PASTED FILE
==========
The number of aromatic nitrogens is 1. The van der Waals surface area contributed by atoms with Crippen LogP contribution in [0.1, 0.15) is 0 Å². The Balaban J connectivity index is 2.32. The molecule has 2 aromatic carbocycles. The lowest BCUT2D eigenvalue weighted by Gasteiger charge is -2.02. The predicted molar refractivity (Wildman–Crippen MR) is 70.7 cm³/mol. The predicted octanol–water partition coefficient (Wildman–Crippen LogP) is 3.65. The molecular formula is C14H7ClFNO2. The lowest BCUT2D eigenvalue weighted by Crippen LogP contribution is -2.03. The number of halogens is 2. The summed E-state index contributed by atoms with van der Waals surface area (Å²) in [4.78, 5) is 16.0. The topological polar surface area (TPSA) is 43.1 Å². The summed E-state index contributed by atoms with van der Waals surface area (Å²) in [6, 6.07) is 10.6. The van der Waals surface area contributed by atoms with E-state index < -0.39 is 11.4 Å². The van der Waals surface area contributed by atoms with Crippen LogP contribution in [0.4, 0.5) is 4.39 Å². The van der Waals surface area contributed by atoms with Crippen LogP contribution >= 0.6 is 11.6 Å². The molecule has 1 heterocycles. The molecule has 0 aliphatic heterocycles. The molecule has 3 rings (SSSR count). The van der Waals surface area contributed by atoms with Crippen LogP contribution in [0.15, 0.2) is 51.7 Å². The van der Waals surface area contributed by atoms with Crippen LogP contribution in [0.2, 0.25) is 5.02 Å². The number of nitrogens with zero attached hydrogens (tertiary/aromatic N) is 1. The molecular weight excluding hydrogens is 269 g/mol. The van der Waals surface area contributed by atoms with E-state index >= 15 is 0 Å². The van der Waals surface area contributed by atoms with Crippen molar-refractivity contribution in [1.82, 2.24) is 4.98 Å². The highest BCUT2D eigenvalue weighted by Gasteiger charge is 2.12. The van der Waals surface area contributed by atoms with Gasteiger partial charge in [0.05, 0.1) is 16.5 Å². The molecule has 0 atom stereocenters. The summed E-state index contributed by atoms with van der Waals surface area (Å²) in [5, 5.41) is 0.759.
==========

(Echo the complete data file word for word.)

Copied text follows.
The number of aromatic nitrogens is 1. The van der Waals surface area contributed by atoms with Crippen LogP contribution in [0.1, 0.15) is 0 Å². The Balaban J connectivity index is 2.32. The molecule has 2 aromatic carbocycles. The lowest BCUT2D eigenvalue weighted by Gasteiger charge is -2.02. The predicted molar refractivity (Wildman–Crippen MR) is 70.7 cm³/mol. The predicted octanol–water partition coefficient (Wildman–Crippen LogP) is 3.65. The molecular formula is C14H7ClFNO2. The lowest BCUT2D eigenvalue weighted by Crippen LogP contribution is -2.03. The number of halogens is 2. The summed E-state index contributed by atoms with van der Waals surface area (Å²) in [4.78, 5) is 16.0. The topological polar surface area (TPSA) is 43.1 Å². The summed E-state index contributed by atoms with van der Waals surface area (Å²) in [6, 6.07) is 10.6. The van der Waals surface area contributed by atoms with E-state index < -0.39 is 11.4 Å². The van der Waals surface area contributed by atoms with Crippen LogP contribution in [0.4, 0.5) is 4.39 Å². The van der Waals surface area contributed by atoms with Crippen LogP contribution >= 0.6 is 11.6 Å². The molecule has 1 heterocycles. The molecule has 0 aliphatic heterocycles. The molecule has 3 rings (SSSR count). The van der Waals surface area contributed by atoms with Crippen LogP contribution in [0.15, 0.2) is 51.7 Å². The van der Waals surface area contributed by atoms with Crippen LogP contribution in [0.2, 0.25) is 5.02 Å². The number of nitrogens with zero attached hydrogens (tertiary/aromatic N) is 1. The molecular weight excluding hydrogens is 269 g/mol. The van der Waals surface area contributed by atoms with E-state index >= 15 is 0 Å². The van der Waals surface area contributed by atoms with Crippen molar-refractivity contribution in [1.82, 2.24) is 4.98 Å². The highest BCUT2D eigenvalue weighted by Gasteiger charge is 2.12. The van der Waals surface area contributed by atoms with Gasteiger partial charge in [0.05, 0.1) is 16.5 Å². The molecule has 0 atom stereocenters. The summed E-state index contributed by atoms with van der Waals surface area (Å²) in [5, 5.41) is 0.759.